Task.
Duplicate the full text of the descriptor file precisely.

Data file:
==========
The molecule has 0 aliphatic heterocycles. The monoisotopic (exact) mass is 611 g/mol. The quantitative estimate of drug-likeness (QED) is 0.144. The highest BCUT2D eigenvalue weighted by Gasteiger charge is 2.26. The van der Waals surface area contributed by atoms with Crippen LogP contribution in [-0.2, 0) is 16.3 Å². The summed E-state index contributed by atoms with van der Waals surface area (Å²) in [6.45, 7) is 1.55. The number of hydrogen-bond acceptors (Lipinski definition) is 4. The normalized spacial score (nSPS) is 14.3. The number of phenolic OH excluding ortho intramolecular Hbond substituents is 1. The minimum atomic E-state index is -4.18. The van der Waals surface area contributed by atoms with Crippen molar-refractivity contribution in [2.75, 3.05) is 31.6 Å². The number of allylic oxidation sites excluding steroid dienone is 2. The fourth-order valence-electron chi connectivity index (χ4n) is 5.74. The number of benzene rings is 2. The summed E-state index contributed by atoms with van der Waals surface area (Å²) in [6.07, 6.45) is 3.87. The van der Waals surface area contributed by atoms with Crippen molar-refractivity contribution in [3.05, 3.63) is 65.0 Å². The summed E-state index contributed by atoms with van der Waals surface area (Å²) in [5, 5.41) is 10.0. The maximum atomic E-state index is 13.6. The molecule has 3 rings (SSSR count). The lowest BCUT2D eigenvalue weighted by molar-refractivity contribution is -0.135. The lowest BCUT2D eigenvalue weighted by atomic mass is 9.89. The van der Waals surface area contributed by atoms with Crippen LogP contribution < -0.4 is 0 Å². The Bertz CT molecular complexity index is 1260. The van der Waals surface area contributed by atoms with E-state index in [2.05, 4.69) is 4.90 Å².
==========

The molecule has 0 aliphatic heterocycles. The monoisotopic (exact) mass is 611 g/mol. The quantitative estimate of drug-likeness (QED) is 0.144. The highest BCUT2D eigenvalue weighted by Gasteiger charge is 2.26. The van der Waals surface area contributed by atoms with Crippen LogP contribution in [-0.2, 0) is 16.3 Å². The summed E-state index contributed by atoms with van der Waals surface area (Å²) in [6.45, 7) is 1.55. The number of hydrogen-bond acceptors (Lipinski definition) is 4. The normalized spacial score (nSPS) is 14.3. The number of phenolic OH excluding ortho intramolecular Hbond substituents is 1. The minimum atomic E-state index is -4.18. The van der Waals surface area contributed by atoms with Crippen molar-refractivity contribution in [2.75, 3.05) is 31.6 Å². The number of allylic oxidation sites excluding steroid dienone is 2. The fourth-order valence-electron chi connectivity index (χ4n) is 5.74. The number of benzene rings is 2. The summed E-state index contributed by atoms with van der Waals surface area (Å²) in [6.07, 6.45) is 3.87. The van der Waals surface area contributed by atoms with Crippen molar-refractivity contribution in [3.05, 3.63) is 65.0 Å². The summed E-state index contributed by atoms with van der Waals surface area (Å²) in [5, 5.41) is 10.0. The maximum atomic E-state index is 13.6. The molecule has 3 rings (SSSR count). The lowest BCUT2D eigenvalue weighted by molar-refractivity contribution is -0.135. The lowest BCUT2D eigenvalue weighted by atomic mass is 9.89. The van der Waals surface area contributed by atoms with Crippen LogP contribution < -0.4 is 0 Å². The Bertz CT molecular complexity index is 1260. The van der Waals surface area contributed by atoms with E-state index in [2.05, 4.69) is 4.90 Å².